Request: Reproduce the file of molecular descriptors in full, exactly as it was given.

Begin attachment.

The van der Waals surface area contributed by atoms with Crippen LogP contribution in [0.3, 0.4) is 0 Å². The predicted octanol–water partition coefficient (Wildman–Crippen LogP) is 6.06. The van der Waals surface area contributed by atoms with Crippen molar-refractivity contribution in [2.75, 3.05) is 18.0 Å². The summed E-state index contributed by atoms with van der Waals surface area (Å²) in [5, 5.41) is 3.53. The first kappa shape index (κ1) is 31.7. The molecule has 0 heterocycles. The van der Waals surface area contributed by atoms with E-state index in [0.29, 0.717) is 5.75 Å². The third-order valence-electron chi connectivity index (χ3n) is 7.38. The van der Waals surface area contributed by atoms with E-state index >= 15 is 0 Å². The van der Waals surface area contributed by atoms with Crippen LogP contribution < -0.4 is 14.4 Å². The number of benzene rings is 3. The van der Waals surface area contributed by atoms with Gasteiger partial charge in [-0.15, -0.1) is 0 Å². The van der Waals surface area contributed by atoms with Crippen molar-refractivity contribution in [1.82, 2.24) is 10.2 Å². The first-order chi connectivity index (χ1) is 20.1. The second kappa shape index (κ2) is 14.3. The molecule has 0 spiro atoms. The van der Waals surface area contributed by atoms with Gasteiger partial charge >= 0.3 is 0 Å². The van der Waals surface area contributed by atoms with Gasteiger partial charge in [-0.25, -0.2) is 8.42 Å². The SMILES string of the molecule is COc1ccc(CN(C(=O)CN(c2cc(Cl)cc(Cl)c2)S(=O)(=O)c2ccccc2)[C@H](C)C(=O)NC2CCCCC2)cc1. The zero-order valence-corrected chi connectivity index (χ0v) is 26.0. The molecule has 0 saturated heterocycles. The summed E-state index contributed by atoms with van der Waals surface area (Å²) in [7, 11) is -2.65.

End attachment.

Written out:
The van der Waals surface area contributed by atoms with Crippen LogP contribution in [0.3, 0.4) is 0 Å². The predicted octanol–water partition coefficient (Wildman–Crippen LogP) is 6.06. The van der Waals surface area contributed by atoms with Crippen molar-refractivity contribution in [2.75, 3.05) is 18.0 Å². The summed E-state index contributed by atoms with van der Waals surface area (Å²) in [5, 5.41) is 3.53. The first kappa shape index (κ1) is 31.7. The molecule has 0 heterocycles. The van der Waals surface area contributed by atoms with E-state index in [0.29, 0.717) is 5.75 Å². The third-order valence-electron chi connectivity index (χ3n) is 7.38. The van der Waals surface area contributed by atoms with E-state index >= 15 is 0 Å². The van der Waals surface area contributed by atoms with Crippen LogP contribution < -0.4 is 14.4 Å². The number of benzene rings is 3. The van der Waals surface area contributed by atoms with Gasteiger partial charge in [-0.15, -0.1) is 0 Å². The van der Waals surface area contributed by atoms with Crippen molar-refractivity contribution in [1.82, 2.24) is 10.2 Å². The first-order chi connectivity index (χ1) is 20.1. The second kappa shape index (κ2) is 14.3. The molecule has 0 spiro atoms. The van der Waals surface area contributed by atoms with Gasteiger partial charge >= 0.3 is 0 Å². The van der Waals surface area contributed by atoms with Gasteiger partial charge in [-0.25, -0.2) is 8.42 Å². The SMILES string of the molecule is COc1ccc(CN(C(=O)CN(c2cc(Cl)cc(Cl)c2)S(=O)(=O)c2ccccc2)[C@H](C)C(=O)NC2CCCCC2)cc1. The zero-order valence-corrected chi connectivity index (χ0v) is 26.0. The molecule has 0 saturated heterocycles. The summed E-state index contributed by atoms with van der Waals surface area (Å²) in [7, 11) is -2.65.